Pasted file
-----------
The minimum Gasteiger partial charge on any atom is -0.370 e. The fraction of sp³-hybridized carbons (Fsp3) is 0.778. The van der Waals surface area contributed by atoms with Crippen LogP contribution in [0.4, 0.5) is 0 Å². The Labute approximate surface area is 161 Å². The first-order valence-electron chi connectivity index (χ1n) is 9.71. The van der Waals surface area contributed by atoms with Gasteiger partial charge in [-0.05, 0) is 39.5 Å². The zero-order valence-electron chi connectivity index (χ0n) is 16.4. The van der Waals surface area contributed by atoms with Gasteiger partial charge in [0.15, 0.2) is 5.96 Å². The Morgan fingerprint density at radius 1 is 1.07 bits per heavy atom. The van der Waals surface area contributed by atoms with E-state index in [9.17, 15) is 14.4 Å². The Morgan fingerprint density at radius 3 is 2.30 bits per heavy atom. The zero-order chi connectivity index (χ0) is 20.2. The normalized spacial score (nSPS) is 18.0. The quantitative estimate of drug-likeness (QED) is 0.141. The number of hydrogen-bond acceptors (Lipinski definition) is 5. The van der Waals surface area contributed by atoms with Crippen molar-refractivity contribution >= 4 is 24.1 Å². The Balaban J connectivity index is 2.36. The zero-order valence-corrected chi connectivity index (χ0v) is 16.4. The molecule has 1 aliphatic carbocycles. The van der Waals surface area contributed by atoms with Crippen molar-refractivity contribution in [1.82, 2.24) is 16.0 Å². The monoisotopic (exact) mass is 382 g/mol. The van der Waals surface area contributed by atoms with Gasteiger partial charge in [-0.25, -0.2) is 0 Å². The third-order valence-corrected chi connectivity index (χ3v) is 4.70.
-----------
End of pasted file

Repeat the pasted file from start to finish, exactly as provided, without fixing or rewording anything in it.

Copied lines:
The minimum Gasteiger partial charge on any atom is -0.370 e. The fraction of sp³-hybridized carbons (Fsp3) is 0.778. The van der Waals surface area contributed by atoms with Crippen LogP contribution in [0.4, 0.5) is 0 Å². The Labute approximate surface area is 161 Å². The first-order valence-electron chi connectivity index (χ1n) is 9.71. The van der Waals surface area contributed by atoms with Gasteiger partial charge in [-0.05, 0) is 39.5 Å². The zero-order valence-electron chi connectivity index (χ0n) is 16.4. The van der Waals surface area contributed by atoms with Gasteiger partial charge in [0.15, 0.2) is 5.96 Å². The Morgan fingerprint density at radius 1 is 1.07 bits per heavy atom. The van der Waals surface area contributed by atoms with E-state index in [9.17, 15) is 14.4 Å². The Morgan fingerprint density at radius 3 is 2.30 bits per heavy atom. The zero-order chi connectivity index (χ0) is 20.2. The normalized spacial score (nSPS) is 18.0. The quantitative estimate of drug-likeness (QED) is 0.141. The number of hydrogen-bond acceptors (Lipinski definition) is 5. The van der Waals surface area contributed by atoms with Crippen molar-refractivity contribution >= 4 is 24.1 Å². The Balaban J connectivity index is 2.36. The zero-order valence-corrected chi connectivity index (χ0v) is 16.4. The molecule has 1 aliphatic carbocycles. The van der Waals surface area contributed by atoms with Crippen molar-refractivity contribution in [1.82, 2.24) is 16.0 Å². The monoisotopic (exact) mass is 382 g/mol. The van der Waals surface area contributed by atoms with Gasteiger partial charge in [-0.25, -0.2) is 0 Å². The third-order valence-corrected chi connectivity index (χ3v) is 4.70.